Within the Japanese household, younger siblings are called by their names, while older siblings may be called oneesan or お兄さん (oniisan, older brother).  When you use the word imouto, it will most likely be in the presence of other people and not your immediate family.


  1. My sister’s name is Alice. – 妹の名前はアリスです。 (Imouto no namae wa Arisu desu.)
  2. How old is your sister now? – 妹さんは今いくつですか? (Imouto-san wa ima ikutsu desu ka?)

4. 姉妹 (Shimai) – Sisters

The word 姉妹 (shimai) means sisters in the plural sense. Japanese people tend to use the word 兄弟 (kyoudai) to say siblings, but this term is masculine. Shimai implies siblings are female, so if you wanted to tell someone that you have three sisters, shimai is the word you would use.


  1. I am one of three sisters. – うちは姉妹三人です。 (Uchi wa shimai san nin desu.)

5. 姉貴 (Aneki) – Big Sister

Formerly an honorific word, 姉貴 (aneki) has devolved into a familiar title for big sister. This is a word you would use with your big sister directly, or perhaps when speaking about her to a group of close friends.


  1. Big Sister, did you bring me any souvenirs from Kyoto? – 姉、京都でお土産買ってきてくれたの? (Aneki, Kyoto de omiyage katte kite kureta no?)

6. 姉上 (Ane-Ue) – (Honorable) Older Sister

The title 姉上 (ane-ue) dates back to pre-Meiji Japanese language. Specifically, it was used in the Edo Period by samurai families. Ane-ue translates to “sister above me” or “honorable sister.” 

It was used as a title by younger siblings. Ane-ue might not be used in modern Japanese, but you may find it in period literature or other media depicting Japan’s samurai era.


  1. My older sister is with child. – 姉上は妊娠しています。 (Ane-ue wa ninshin shiteimasu.)

7. 義理の姉・妹 (Giri no Ane/Imouto) – Older/Younger Sister-in-Law

If you have a Japanese spouse, or if someone else in your family has married into a Japanese home, you might hear the phrase 義理の姉 (giri no ane), or perhaps 義理の妹 (giri no imouto). 義理の (giri no) means “in-law” in Japanese, so both of these words equate to sister-in-law when you say them.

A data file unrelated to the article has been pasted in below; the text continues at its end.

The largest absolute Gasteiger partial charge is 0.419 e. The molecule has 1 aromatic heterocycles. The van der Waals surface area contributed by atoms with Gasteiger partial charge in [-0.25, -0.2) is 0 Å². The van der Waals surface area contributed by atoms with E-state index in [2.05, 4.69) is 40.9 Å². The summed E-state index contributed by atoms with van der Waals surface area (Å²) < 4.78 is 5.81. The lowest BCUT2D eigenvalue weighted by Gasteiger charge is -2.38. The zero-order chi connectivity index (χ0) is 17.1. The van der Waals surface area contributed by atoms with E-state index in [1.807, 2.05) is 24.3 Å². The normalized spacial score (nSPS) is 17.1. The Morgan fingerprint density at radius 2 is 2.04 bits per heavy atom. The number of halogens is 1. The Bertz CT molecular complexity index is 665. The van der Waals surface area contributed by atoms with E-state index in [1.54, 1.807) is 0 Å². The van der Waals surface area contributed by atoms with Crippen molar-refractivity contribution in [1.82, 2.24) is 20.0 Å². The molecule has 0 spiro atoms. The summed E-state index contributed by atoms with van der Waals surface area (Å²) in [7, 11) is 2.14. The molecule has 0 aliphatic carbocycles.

Just be sure that you’re using the right one, depending on whether that sister-in-law is older or younger than you are! If you are referring to many sisters-in-law, you can say 義理の姉妹 (giri no shimai). “Giri no” is a useful Japanese familial term that can be applied to any in-law, especially your mother- or father-in-law.


  1. I have two sisters-in-law. 義理の姉妹が二人います。 (Giri no shimai ga futari imasu.)

8. 姉御肌 (Anego Hada) – A Sisterly Figure, A Reliable Young Woman

The word 姉御肌 (anego hada) is commonly used in Japanese to refer to reliable, warm-hearted young women. Anego hada means literally “sisterly skin,” implying that this person is so sisterly in their care of others that they may as well be wearing a sister’s skin. 

While this isn’t technically a familial term, it’s referring to the Japanese image of a reliable older sister. If someone ever calls you anego hada, be sure to thank them. It’s a big compliment!


  1. She does such a wonderful job of caring for children! She’s a true sister-figure to them. – あの子、子供の面倒を見るのが上手ですね!姉御肌で立派なお姉さんよ。 (Ano ko, kodomo no mendou o miru no ga jouzu desu no. Anego hada de rippa na oneesan yo.)


There are quite a few words for older sister in Japanese, but only one for younger sister. Remember that not every word in this list is appropriate for formal company; if you’re feeling unsure, you can always use ane for older sister and imouto for younger sister. 

How do you say sister in your language? Let us know in the comments! Thank you for reading!